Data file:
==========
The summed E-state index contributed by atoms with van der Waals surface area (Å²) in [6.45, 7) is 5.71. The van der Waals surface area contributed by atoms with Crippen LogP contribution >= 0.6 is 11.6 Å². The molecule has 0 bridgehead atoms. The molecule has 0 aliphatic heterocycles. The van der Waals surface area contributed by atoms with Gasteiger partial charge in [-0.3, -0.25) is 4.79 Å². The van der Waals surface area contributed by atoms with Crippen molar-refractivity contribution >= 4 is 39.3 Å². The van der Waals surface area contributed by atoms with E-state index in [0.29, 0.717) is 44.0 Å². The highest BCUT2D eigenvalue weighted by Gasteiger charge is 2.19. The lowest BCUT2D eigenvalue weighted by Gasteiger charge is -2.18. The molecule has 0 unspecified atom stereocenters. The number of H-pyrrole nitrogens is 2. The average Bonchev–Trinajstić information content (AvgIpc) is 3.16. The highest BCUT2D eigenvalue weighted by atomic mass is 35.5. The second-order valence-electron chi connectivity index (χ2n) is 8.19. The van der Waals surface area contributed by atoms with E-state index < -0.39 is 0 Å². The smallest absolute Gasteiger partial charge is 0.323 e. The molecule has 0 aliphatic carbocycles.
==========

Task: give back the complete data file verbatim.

The summed E-state index contributed by atoms with van der Waals surface area (Å²) in [6.45, 7) is 5.71. The van der Waals surface area contributed by atoms with Crippen LogP contribution >= 0.6 is 11.6 Å². The molecule has 0 bridgehead atoms. The molecule has 0 aliphatic heterocycles. The van der Waals surface area contributed by atoms with Gasteiger partial charge in [-0.3, -0.25) is 4.79 Å². The van der Waals surface area contributed by atoms with Crippen molar-refractivity contribution >= 4 is 39.3 Å². The van der Waals surface area contributed by atoms with E-state index in [0.29, 0.717) is 44.0 Å². The highest BCUT2D eigenvalue weighted by Gasteiger charge is 2.19. The lowest BCUT2D eigenvalue weighted by Gasteiger charge is -2.18. The molecule has 0 unspecified atom stereocenters. The number of H-pyrrole nitrogens is 2. The average Bonchev–Trinajstić information content (AvgIpc) is 3.16. The highest BCUT2D eigenvalue weighted by atomic mass is 35.5. The second-order valence-electron chi connectivity index (χ2n) is 8.19. The van der Waals surface area contributed by atoms with E-state index < -0.39 is 0 Å². The smallest absolute Gasteiger partial charge is 0.323 e. The molecule has 0 aliphatic carbocycles.